The governance of global health has changed in radical ways just in the last 12 months. But potentially lasting changes, some would argue long predicted, are defining new ways of financing which may alter the governance in ways that directly run counter to the very goals of public health. These have been normalized and adopted without adequate consultation of member states of WHO, and despite concerns raised by stakeholders in the civil society.
The new WHO Foundation, a non-profit legal entity that has been established to fundraise for WHO might have already caused conflicts of interest arising over recent donations including from Nestlé. Further, the Foundation is now responsible for the COVID-19 Solidarity Response Fund raising more questions on its operations and potential implications for the reputation and integrity of WHO.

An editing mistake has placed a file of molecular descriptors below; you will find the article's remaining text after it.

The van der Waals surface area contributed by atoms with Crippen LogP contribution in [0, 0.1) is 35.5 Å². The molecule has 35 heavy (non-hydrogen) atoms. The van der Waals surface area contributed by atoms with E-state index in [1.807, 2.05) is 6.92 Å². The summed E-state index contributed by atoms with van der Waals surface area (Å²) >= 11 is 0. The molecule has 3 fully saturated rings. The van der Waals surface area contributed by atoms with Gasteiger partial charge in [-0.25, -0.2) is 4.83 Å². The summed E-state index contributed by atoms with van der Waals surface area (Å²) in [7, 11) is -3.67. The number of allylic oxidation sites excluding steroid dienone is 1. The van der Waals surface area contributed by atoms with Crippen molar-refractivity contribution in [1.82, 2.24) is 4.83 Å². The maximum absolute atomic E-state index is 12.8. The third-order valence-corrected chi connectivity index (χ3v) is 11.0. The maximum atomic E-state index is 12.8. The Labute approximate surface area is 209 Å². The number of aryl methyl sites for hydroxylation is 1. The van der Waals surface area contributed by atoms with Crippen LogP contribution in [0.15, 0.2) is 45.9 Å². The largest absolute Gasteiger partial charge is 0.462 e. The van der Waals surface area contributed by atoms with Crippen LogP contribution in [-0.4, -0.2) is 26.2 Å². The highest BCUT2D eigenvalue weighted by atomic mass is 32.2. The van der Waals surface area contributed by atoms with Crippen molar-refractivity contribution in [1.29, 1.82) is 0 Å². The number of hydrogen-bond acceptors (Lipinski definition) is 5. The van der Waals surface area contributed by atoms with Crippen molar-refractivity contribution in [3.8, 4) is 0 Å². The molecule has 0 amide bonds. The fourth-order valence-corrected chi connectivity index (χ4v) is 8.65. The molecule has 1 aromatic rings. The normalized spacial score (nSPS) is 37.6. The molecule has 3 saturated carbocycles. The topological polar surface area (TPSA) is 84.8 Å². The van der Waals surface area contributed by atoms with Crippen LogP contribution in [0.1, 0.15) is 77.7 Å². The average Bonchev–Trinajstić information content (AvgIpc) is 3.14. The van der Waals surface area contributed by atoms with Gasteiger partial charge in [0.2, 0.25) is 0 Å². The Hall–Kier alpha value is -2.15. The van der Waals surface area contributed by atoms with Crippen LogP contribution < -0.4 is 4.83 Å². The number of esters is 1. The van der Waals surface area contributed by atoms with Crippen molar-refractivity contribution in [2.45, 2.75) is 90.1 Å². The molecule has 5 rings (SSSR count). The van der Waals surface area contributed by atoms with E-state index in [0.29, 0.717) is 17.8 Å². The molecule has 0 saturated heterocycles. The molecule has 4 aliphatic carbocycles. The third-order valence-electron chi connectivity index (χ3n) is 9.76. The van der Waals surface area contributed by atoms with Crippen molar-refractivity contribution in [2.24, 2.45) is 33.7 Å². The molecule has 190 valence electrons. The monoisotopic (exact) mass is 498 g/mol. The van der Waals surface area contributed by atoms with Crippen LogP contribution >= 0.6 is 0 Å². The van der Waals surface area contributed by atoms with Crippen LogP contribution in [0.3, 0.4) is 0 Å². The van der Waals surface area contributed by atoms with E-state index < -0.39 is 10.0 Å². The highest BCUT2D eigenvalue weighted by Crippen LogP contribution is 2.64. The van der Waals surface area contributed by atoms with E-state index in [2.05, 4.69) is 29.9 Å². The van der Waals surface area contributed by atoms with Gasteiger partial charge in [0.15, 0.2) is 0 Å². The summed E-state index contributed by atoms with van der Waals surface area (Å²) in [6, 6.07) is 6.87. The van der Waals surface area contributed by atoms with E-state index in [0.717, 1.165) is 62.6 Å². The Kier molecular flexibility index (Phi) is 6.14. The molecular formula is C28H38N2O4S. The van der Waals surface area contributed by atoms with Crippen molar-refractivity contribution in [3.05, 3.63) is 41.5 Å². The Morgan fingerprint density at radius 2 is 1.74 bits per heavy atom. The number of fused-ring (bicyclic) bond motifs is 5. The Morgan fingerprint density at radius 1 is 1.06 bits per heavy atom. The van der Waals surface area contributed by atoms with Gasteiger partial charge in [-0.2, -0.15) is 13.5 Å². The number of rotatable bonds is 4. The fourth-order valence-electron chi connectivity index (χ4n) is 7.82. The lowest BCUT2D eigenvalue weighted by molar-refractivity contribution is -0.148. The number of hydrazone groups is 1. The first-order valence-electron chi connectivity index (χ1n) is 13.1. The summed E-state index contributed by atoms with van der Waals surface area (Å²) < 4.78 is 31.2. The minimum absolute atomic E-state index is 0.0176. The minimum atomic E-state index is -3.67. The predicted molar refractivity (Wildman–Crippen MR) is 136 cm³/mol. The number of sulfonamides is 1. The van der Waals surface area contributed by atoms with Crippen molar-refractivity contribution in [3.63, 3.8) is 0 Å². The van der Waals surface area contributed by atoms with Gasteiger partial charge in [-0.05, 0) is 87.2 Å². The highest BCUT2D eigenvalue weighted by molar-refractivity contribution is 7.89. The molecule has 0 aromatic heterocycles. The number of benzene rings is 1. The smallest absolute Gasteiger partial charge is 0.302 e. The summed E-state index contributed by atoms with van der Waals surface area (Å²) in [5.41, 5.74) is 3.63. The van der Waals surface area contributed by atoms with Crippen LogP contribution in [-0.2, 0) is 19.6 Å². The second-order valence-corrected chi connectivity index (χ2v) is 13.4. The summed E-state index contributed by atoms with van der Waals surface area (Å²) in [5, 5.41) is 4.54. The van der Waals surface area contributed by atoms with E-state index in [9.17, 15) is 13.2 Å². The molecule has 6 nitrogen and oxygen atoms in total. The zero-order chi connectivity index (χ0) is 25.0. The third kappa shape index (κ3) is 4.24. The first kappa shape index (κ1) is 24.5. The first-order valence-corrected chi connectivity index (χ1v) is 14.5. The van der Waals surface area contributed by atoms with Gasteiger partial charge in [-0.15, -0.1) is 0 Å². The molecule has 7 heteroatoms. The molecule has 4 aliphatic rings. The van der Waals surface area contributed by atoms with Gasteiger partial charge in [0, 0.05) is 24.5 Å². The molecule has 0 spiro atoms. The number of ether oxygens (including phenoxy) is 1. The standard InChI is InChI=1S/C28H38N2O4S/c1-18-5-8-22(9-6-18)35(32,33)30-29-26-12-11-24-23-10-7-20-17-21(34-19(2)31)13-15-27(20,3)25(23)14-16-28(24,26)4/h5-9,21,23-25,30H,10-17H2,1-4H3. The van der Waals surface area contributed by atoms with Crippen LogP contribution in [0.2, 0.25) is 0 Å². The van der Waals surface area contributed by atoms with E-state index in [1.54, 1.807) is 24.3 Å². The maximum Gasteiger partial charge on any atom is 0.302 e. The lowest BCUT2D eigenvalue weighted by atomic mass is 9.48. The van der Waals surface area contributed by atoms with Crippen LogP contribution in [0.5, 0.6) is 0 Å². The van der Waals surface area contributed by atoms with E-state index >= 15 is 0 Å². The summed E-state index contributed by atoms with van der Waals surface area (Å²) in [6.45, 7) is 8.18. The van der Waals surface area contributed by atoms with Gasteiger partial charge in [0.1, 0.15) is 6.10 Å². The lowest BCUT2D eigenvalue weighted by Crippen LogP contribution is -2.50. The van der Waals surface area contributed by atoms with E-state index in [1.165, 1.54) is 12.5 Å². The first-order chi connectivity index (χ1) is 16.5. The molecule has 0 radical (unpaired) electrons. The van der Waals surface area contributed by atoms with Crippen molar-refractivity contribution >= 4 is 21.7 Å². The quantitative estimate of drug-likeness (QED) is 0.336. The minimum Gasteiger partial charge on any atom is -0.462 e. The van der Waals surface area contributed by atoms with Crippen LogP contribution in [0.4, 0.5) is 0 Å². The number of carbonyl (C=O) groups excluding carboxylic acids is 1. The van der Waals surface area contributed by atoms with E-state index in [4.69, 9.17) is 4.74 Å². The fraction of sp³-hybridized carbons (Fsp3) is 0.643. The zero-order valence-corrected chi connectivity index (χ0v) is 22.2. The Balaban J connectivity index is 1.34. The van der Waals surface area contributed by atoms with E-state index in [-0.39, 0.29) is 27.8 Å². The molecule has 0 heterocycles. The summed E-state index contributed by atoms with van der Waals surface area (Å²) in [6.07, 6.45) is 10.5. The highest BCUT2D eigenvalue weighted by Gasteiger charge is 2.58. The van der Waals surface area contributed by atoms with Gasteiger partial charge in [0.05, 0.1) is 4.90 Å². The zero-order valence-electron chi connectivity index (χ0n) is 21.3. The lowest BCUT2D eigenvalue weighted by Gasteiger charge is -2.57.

Some member states and many civil society organizations have consistently sought more transparency since the launch of the WHO Foundation in May 2020. They say such a structure poses risks to the public health objectives of WHO by receiving contributions from sources whose goals may not be consistent with the Sustainable Development Goals.
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